12075 is a vuggy, medium-grained olivine basalt with olivine and pyroxene phenocrysts set in a variolitic groundmass. It had also been described as an olivine dolerite cumulate. This is a medium-grained basic igneous rock in which pyroxenes (about 20%) and olivine (20%) phenocrysts (lengths ~3 mm) are embedded in a matrix of finer-grained, irregular intergrowths of pyroxene, plagioclase laths (20-50 microns in width and mostly untwinned) and elongated lamellae of ilmenite. Olivine crystals tend to occur in aggregates. Some olivine contains melt inclusions. Unusual sprays of large pyroxene grains radiating from a common point are also present.
The sample weighed 232.5 grams before analysis. It has not been dated.
Sadly, the mounting resin of this thin section has deteriorated over time and now contains clusters of feathery crystallites both around the thin section and within vesicle space (where they have an appearance not unlike some zeolite species).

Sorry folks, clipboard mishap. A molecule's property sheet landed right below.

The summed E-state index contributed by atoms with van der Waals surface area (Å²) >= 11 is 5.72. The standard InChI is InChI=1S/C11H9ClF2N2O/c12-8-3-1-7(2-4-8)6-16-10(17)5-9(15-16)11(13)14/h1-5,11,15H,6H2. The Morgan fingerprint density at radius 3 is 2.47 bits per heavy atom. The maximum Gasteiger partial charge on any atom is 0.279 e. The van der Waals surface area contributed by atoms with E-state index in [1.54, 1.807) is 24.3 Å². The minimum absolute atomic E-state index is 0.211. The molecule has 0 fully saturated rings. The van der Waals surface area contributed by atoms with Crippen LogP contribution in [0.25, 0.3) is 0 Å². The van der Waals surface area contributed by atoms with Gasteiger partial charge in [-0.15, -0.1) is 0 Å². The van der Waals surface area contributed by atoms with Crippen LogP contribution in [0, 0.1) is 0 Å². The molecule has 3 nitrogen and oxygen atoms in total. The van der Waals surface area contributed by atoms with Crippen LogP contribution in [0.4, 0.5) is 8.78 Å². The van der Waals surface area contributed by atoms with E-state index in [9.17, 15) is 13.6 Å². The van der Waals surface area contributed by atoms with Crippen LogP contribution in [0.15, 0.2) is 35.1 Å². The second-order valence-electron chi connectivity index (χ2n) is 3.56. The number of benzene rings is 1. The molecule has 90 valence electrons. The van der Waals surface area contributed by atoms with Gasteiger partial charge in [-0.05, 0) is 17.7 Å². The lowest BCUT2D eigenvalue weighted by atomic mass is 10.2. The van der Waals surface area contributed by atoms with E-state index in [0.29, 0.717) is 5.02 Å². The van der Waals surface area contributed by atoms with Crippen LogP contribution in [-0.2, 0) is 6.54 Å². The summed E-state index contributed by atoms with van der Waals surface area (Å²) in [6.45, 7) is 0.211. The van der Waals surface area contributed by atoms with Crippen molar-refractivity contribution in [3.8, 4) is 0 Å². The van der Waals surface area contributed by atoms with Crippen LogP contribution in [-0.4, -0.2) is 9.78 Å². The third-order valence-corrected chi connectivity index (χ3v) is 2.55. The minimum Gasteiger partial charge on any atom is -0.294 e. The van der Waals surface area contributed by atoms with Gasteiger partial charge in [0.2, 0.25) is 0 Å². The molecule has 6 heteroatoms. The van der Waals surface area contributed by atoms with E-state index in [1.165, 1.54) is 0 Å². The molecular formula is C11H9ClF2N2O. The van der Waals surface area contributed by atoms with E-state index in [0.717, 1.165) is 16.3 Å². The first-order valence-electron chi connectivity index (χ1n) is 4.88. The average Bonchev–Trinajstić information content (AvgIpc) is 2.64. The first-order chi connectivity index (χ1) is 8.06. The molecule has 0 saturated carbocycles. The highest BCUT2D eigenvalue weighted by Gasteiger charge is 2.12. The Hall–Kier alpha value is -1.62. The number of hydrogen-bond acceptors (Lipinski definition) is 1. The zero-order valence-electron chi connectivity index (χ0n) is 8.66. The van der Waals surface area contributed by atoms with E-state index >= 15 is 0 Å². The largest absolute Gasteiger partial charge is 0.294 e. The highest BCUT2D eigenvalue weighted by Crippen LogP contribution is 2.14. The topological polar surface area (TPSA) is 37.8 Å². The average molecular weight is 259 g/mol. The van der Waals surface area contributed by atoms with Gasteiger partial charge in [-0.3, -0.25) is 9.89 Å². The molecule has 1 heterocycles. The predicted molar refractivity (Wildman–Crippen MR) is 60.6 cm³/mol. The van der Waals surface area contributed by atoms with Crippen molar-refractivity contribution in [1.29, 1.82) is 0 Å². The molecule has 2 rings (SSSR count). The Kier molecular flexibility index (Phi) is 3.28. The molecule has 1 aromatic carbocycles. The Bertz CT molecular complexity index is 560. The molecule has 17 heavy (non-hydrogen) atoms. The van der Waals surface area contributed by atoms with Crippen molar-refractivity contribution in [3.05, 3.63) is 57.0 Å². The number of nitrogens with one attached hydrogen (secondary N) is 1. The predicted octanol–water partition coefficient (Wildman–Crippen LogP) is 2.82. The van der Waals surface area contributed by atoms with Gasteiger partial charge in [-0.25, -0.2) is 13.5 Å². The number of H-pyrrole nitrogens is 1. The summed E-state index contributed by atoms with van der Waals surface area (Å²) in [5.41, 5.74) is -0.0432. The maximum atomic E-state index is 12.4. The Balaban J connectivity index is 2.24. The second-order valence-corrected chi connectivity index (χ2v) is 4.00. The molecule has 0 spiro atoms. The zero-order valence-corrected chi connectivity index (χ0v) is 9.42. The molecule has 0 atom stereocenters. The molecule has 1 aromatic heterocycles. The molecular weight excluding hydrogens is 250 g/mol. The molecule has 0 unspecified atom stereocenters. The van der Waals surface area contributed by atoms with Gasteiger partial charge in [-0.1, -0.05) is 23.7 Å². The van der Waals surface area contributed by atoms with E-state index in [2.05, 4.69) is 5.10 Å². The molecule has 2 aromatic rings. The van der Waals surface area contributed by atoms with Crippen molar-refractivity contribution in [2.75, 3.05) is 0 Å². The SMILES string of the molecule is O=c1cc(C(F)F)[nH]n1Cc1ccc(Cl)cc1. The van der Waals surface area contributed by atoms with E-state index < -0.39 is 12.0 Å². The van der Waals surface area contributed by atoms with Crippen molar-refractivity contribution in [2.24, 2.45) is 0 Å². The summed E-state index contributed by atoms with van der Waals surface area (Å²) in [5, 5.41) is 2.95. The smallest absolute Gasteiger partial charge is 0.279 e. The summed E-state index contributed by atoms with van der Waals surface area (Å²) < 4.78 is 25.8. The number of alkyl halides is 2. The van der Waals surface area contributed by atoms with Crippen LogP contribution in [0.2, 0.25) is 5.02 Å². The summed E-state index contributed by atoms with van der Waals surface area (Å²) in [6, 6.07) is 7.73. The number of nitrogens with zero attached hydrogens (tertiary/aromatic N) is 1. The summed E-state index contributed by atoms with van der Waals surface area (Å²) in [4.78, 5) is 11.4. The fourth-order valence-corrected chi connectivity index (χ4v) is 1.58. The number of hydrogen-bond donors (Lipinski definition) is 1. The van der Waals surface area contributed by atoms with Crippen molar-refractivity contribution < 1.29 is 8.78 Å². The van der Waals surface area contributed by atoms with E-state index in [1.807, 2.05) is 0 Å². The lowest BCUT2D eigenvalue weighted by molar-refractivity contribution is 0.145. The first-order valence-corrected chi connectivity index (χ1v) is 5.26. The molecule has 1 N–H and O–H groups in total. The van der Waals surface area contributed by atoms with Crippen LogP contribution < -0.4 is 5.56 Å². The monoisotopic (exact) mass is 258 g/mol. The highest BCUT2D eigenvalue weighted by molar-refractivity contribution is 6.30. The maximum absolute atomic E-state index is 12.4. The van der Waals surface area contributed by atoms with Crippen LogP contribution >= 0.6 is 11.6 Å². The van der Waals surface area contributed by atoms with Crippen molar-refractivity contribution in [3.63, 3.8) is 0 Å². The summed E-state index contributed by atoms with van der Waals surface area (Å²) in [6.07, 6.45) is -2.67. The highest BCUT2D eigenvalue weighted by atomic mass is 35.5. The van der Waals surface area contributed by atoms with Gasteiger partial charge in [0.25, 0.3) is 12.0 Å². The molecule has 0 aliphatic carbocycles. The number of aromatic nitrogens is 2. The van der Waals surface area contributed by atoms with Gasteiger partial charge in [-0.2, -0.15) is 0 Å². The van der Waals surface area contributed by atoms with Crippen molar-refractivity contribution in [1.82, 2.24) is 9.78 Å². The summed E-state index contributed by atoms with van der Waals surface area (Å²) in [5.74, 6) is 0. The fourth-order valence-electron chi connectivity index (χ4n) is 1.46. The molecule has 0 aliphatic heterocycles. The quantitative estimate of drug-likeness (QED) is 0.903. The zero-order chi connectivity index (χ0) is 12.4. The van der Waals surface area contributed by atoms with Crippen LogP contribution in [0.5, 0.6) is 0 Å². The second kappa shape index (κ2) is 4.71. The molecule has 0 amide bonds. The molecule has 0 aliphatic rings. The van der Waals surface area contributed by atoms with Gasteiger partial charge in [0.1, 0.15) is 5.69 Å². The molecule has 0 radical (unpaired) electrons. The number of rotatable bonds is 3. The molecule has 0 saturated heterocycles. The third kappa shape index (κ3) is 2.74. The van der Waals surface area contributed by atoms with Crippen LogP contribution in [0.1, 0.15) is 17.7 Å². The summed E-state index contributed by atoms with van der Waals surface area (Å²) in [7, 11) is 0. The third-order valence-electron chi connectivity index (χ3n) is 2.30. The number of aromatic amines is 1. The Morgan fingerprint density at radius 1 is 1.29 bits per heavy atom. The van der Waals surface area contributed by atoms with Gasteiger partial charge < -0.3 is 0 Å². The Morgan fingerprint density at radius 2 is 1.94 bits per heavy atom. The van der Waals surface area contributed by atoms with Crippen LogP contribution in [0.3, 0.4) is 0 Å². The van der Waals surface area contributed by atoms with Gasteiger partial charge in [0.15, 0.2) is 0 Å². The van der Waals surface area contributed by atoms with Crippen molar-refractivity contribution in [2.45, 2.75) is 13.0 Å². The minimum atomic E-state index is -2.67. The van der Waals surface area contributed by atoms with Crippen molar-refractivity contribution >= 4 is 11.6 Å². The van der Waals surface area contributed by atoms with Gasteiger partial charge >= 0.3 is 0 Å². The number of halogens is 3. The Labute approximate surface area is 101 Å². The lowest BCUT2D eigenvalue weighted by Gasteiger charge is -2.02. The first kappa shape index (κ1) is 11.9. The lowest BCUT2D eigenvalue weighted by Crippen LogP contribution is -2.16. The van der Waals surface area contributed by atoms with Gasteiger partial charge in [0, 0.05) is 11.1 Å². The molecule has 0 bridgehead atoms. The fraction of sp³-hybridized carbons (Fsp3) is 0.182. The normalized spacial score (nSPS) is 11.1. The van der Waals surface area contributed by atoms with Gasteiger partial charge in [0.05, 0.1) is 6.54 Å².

Further details of this and other Apollo samples are here: http://curator.jsc.nasa.gov/lunar/
Apollo 12 returned 34 kilograms of samples, including 45 rocks, samples of lunar 'soil', and several core tubes that included material from as much as 40 centimetres below the lunar surface.
Apollo 12 rocks were almost all basalts, with only two breccias in the returned samples. The basalts at the Apollo 12 site formed 3.1 to 3.3 billion years ago, roughly 500 million years later than the Apollo 11 basalts. Overall, there is much less of the element titanium in the Apollo 12 samples than in the Apollo 11 samples, which explains the more reddish colour of this region. The differences in age and chemical composition between the Apollo 11 and Apollo 12 samples demonstrate that mare volcanism did not occur as a single, Moon-wide melting event.
Apollo 12 was launched on 14 November 1969.